What retailers really stand to gain is the data, the information that is generated by the billions of smart devices in stores, and in the products they sell. With better quality information – not to mention more of it – retailers are able to take more informed action on their inventory positions. They'll be better equipped to decide where to allocate a product in the store to help it sell, when to put it on sale when its time is nearly up, where to position it in the distribution network to speed up fulfillment and lessen the pain of returns. When the information is that good, retailers can also share it with their customers to improve communication and further strengthen the relationship.8 It creates a positive feedback loop where the retailer and customer join together in an IoT ecosystem that ideally finds a perfect balance. 

Keep it Simple

We've talked a lot here about bricks-and-mortar stores. Usually the focus is on retail distribution and how to make the background operations as seamless as possible to ensure perfect order fulfillment. And ultimately, that's what we are still talking about.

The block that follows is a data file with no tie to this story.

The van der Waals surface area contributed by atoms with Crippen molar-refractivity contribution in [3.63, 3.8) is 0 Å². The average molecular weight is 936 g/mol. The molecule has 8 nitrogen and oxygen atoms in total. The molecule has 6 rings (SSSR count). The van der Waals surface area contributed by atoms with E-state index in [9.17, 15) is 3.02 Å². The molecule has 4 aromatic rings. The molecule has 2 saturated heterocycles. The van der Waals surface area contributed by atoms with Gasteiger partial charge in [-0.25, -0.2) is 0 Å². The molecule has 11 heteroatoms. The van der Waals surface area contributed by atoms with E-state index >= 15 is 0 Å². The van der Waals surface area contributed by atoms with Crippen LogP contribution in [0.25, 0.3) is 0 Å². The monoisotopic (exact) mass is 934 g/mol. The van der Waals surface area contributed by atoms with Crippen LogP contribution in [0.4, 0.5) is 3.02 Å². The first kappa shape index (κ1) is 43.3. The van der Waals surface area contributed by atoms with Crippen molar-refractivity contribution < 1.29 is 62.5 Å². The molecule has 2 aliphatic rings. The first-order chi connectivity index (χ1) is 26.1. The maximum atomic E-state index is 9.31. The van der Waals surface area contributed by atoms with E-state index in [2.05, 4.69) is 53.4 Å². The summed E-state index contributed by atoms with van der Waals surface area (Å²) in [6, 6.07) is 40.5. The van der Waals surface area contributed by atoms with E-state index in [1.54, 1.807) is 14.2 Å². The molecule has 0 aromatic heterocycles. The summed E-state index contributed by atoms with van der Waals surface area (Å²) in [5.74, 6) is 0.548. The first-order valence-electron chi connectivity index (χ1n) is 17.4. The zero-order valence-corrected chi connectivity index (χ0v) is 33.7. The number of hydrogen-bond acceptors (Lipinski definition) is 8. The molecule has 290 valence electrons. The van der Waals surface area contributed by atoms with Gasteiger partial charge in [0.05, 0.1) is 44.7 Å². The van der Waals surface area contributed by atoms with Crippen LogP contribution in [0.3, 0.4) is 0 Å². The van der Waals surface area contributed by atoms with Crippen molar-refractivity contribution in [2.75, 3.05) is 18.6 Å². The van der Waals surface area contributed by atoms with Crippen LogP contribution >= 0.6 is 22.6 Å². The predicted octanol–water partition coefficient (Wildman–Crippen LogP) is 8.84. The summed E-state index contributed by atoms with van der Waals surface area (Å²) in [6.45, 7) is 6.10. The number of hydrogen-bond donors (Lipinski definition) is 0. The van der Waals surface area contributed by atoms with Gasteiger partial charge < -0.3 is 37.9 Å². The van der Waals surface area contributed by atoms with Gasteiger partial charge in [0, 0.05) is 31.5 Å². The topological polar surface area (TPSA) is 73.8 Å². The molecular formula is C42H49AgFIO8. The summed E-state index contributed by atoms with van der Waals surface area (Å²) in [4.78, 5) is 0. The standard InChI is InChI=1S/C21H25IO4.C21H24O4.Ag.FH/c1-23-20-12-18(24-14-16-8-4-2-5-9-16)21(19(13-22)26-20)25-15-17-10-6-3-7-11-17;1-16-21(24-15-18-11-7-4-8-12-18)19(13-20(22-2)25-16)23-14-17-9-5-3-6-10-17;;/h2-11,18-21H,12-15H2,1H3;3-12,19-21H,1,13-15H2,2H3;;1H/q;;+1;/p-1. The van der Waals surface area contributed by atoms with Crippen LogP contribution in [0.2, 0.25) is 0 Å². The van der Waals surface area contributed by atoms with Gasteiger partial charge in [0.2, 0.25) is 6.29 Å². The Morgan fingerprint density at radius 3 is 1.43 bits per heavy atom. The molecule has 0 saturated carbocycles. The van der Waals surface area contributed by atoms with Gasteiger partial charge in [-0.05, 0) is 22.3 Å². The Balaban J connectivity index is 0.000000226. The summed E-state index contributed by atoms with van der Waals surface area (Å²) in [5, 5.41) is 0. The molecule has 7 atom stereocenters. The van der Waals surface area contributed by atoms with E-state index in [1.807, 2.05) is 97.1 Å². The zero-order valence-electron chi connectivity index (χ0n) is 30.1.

Understanding where and whether to use IoT in your retail operation is a strenuous exercise, requiring a thorough understanding of your own operation and the potential business benefits you might gain. We can't tell you if IoT is right for your business, but we can explain how what we do will support you; regardless of the IoT decision you make. Successful retail distribution depends on having the right inventory in the right place at the right time, and it needs to be moving fast to keep up with today's pressures for same day delivery. That's the bottom line, regardless of how you get the inventory data you need to fulfill orders.

So, when you think about that higher function, also take a moment to consider how the moving parts of your distribution centre might be made more efficient. Take the dock doors, for example. In this fast-paced environment are you still using a spreadsheet to keep track of what's coming and going? Do you have a frustrated, harried co-worker whose job it is to track down truck drivers and find out why they didn't show up when they said they would? Maybe that person is you!